Hi guys! I know it’s been a while since my last blog. I’m so sorry! School has held me prisoner. However, I do promise to make it up to you. How do you ask? Well, what better way than to share my personal experiences?! (Of course!) I recently graduated from Oxford Brookes University, and to prepare for my graduation, my aunts bought my suit – a beautiful Calvin Klein outfit. But of course, that didn’t go without a hitch. The suit was too big. So where else would I get this expensive suit altered but Calvin Klein itself?
So picture me, walking into Calvin Klein with my less than fashionable, old T-shirt and jeans, holding my suit in a Lidl supermarket bag. Not to mention, Oxford Street was hot and sticky and I am quite certain that I reflected exactly that. I was definitely out of my element. In contrast, “debonair” would be the best word to describe the atmosphere as I walked in. It was lovely, with friendly staff positioned to cater to any request on entry. I do have to give it to them. They did not batt an eyelash at my attire and served me with the same fervour as any other customer. I was quickly fitted by a lovely consultant, who made sure that not only I could fit into the suit but that I loved the look he was going for. It was somewhat magical. I was definitely happy with the process and looked forward to the outcome in a few days. Needless to say that when I received my newly fitted suit, it was every bit as wonderful as the experience and made my graduation day even more special.
Looking back on that experience, it reminds me of another shopping experience – a visit to Barclays Bank. Okay, okay. It wasn’t essentially shopping, as technically, you don’t “shop” in a bank. But the experience was the same. I’m not a Barclays’ customer and I had never stepped into Barclays before. So it was such a dramatic shock to me. The branch was classy, spacious… just wow. In short, like a Calvin Klein of Banks.
But what makes them so special? So debonair? Certainly, all stores don’t feel this way. That’s because these two companies directly exhibit marketing theory in action.
These experiences were direct examples of how companies go about targeting a certain audience or consumer in every aspect of their offering. It wasn’t just in the products, like a classy suit, but the store design, layout and entire experience from the time a consumer walks in. Of course, this goes straight back to marketing theory.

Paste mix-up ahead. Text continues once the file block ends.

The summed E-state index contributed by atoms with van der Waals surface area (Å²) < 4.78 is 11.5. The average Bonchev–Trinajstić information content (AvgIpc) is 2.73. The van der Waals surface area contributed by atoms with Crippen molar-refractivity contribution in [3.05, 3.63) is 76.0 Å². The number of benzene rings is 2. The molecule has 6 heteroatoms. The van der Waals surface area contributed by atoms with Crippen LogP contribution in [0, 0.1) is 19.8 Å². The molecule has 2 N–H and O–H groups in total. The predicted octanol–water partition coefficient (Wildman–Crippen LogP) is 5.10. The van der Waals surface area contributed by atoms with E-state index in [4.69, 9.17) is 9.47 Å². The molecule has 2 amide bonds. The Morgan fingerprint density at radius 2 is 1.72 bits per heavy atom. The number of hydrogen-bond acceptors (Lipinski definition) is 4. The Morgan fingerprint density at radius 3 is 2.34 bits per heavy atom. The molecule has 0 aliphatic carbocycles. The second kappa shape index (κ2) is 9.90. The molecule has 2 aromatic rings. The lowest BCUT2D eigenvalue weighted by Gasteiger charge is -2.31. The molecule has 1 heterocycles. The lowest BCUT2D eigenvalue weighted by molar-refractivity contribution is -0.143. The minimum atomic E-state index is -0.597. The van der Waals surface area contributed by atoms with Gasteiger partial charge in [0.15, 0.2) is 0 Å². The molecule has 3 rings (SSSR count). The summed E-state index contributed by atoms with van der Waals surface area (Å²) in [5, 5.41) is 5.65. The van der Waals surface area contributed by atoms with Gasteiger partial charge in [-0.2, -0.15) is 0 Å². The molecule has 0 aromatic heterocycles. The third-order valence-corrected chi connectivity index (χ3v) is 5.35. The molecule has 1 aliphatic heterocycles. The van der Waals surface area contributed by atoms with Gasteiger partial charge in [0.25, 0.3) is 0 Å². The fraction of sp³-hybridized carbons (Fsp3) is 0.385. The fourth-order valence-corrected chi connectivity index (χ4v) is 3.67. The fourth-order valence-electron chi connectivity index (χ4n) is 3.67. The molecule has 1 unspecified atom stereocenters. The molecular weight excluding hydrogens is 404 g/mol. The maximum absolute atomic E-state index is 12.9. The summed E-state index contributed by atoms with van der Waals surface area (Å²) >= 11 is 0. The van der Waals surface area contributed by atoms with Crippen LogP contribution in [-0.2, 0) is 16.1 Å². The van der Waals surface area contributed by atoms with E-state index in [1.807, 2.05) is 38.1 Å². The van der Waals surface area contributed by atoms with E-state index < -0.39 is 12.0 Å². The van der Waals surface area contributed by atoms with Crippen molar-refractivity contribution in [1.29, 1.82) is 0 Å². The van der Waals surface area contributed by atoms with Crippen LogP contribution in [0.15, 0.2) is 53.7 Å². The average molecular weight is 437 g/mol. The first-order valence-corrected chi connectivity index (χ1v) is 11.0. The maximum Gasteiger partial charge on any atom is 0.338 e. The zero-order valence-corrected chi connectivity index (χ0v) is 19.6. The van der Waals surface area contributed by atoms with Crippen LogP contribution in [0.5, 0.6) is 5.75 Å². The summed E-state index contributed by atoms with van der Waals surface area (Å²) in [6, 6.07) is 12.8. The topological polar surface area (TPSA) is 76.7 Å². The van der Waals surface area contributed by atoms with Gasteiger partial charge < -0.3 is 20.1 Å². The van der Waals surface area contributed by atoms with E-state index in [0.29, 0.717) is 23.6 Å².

The company understood the consumer buying criteria. This always seems to pop up – it’s been in a number of articles so far from Starbucks, to Supermarket Derby. Knowing how your customers go about purchasing products, whether based on economic, technical, social, personal criteria, is key (Jobber, 2010). Calvin Klein realised target customers purchased their products due to the status, prestige and quality. This is in effect why their store design and experience is beyond run-of-the-mill.
Compare Calvin Klein to say Primark, which sells low cost clothing items and apparel. The image is different, the feeling is different. That’s essential because the target audience is different. Calvin Klein aims for (that’s right, you guessed it!) the richer consumer, one with more disposal income whereas, Primark aims at the everyday price-sensitive consumer, where purchases are based on low costs and savings on everyday clothing needs.
This store experience not only works to attract or appeal to a certain kind of customer, but also differentiates the company as a premium brand. The company is known for its designer labels in clothing and more (Calvin Klein, n.d). Therefore, the store experience must support this “designer” reputation. This is linked to brand theory. According to David Jobber (2010), this is brand reflection, in which customers relate the person they are or want to become, to the brand itself. Thinking back about walking into Calvin Klein, that feeling of sophistication, class, and elegance, made me feel like I could be those very things in my new suit. Customers don’t just buy products or a name but a brand. This is called the augmented product.
That’s how incredibly linked the entire experience is, from “store to door”. Calvin Klein clearly thought this entire thing through. Afterall, it’s been around for 47 years. It definitely has marketing theory to thank in part.
But what about Barclays? Does a bank really attract customers with its store design or “shopping experience”? Yes it does. The company operates in a complex business environment on an international scale. Therefore, there is a need for the company to exhibit strength and confidence. Barclays ensured it took this to heart, even in the construction of its head office (Barclays, 2015). There is a need to assure customers of its ability to handle more than money, but lives, funding for the future, for the person they want to become. Furthermore, as the company has to handle expensive, international accounts, its brand name must also convey that sophisticated, business etiquette. It’s exactly the same as Calvin Klein. It just goes to show the severe importance of theory in thriving companies today. Understanding simple concepts can clearly lead to market dominance on a worldwide scale, even if to us, it’s just one shopping experience.
Any experiences to match? Or maybe the complete opposite? Let me know, post your comments, likes and thoughts below. Thanks for listening to me, and including me in your week. Have a good one.
Bye for now xoxo.
Jobber, D. 2010. Principles and Practice of Marketing.6th ed. Berkshire: McGraw-Hill Education
Calvin Klein. n.d. About Calvin Klein. [online]. Available at: < http://uk.calvinklein.com/store/en/customerservice-about> [Accessed 19 August 2015].
Barclays. 2015. Barclays Head Office. [online]. Available at: < http://www.home.barclays/about-barclays/history/barclays-head-office.html> [Accessed 26 August 2015].
Disclaimer: All images used are sourced from Google and are in no part mine.